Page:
Last Updated: Mon May 28, 2012 14:04 pm (KSA) 11:04 am (GMT)

Russia blames ‘both Syrian sides’ for Houla massacre, says Assad’s exit not key

Russia’s Foreign Minister Sergei Lavrov (R) gave a joint conference on Syria with Britain’s Foreign Secretary William Hague.(Reuters)
Russia’s Foreign Minister Sergei Lavrov (R) gave a joint conference on Syria with Britain’s Foreign Secretary William Hague.(Reuters)

Russian Foreign Minister Sergei Lavrov said on Monday both sides in the Syria conflict were responsible for the Houla massacre that left 108 dead and that ending the violence was the number one priority.

“Here we have a situation where both sides clearly had a hand in the fact that peaceful citizens were killed,” Lavrov said at a joint news conference with his British counterpart William Hague, adding that “who is in power” in Syria was less important than “ending the violence.”

Meanwhile, Hague said Russia and Britain agreed United Nations-Arab league envoy Kofi Annan's peace plan was “at the moment the only hope” for resolving Syria's crisis and that Russia had an important role to play.

“It is not as if the alternatives in Syria are the Annan plan or the Assad regime retaking control of the country,” Hague said after talks in Moscow with Lavrov.

“The alternatives are the Annan plan or ever increasing chaos in Syria and the descent closer and closer to all-out civil war and collapse.”

Hague said he urged Russia to put more pressure on the government of its Soviet-era ally to keep to the terms of Annan’s six-point proposal.

“It is urgent to make every effort to start the political process and to encourage -- of course, we must all encourage -- the Assad regime to implement the plan they have not yet implemented.

“I think that Russia has an important role to play in that, as we discussed today,” Hague said.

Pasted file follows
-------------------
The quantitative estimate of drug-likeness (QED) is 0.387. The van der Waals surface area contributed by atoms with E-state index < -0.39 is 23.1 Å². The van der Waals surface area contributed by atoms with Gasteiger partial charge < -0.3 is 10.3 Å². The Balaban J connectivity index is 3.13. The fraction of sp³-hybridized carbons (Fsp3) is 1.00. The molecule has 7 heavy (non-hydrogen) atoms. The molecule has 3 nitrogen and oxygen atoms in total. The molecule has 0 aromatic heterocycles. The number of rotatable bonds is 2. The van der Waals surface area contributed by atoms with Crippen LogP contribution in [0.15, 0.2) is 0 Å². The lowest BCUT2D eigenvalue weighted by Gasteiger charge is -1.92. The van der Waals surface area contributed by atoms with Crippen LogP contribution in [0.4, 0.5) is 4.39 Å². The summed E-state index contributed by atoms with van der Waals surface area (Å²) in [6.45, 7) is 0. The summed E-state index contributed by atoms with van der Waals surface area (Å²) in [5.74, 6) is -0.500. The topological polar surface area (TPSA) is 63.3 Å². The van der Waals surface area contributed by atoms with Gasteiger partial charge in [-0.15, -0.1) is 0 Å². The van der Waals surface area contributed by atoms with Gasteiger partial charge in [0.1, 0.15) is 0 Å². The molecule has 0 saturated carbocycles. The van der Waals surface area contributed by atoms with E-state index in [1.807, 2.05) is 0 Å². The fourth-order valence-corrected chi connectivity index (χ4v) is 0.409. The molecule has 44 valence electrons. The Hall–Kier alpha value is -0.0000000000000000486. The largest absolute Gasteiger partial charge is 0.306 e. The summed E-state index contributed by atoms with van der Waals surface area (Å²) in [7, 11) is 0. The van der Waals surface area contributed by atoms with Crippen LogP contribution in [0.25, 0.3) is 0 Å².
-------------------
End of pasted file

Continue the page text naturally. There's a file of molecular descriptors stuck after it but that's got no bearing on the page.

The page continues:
Lavrov said he and Hague agreed both the government and its foes must be pressured to end violence.

On Sunday, the United Nations unanimously condemned the killing of at least 108 people, including many children, in Houla, a sign of mounting outrage at the massacre that the government and rebels blamed on each other.

Lavrov also criticized nations “that say there is no Syrian solution without Assad’s exit from power,” adding that Moscow deeply alarmed that peace plan drawn up by Annan is not being implemented satisfactorily.

Annan is due to fly to Damascus on Monday and will hold talks with President Bashar al-Assad on Tuesday, Syria’s Ikhbariya television station said.

Annan brokered a ceasefire agreement last month which was aimed at stemming the violence in Syria after a year of protests against Assad and starting a process of political negotiations.

But hundreds of people have been reported killed since the truce was supposed to come into effect on April 12.

Western and Arab states opposed to Assad put the blame for the deaths squarely on the government, but Damascus rejected the charge and blamed “armed terrorist groups” for the bloodshed.

Russia appears to be following suit, stopping short of entirely blaming Assad’s forces for the killings. China has also done the same, condemning the violence but not the Syrian regime’s actions.

Lavrov said that the involvement of al-Qaeda in Syria is clear, adding that world powers should towards Annan’s plan, but not Syria regime change.

Comments »

Post Your Comment »

Social Media »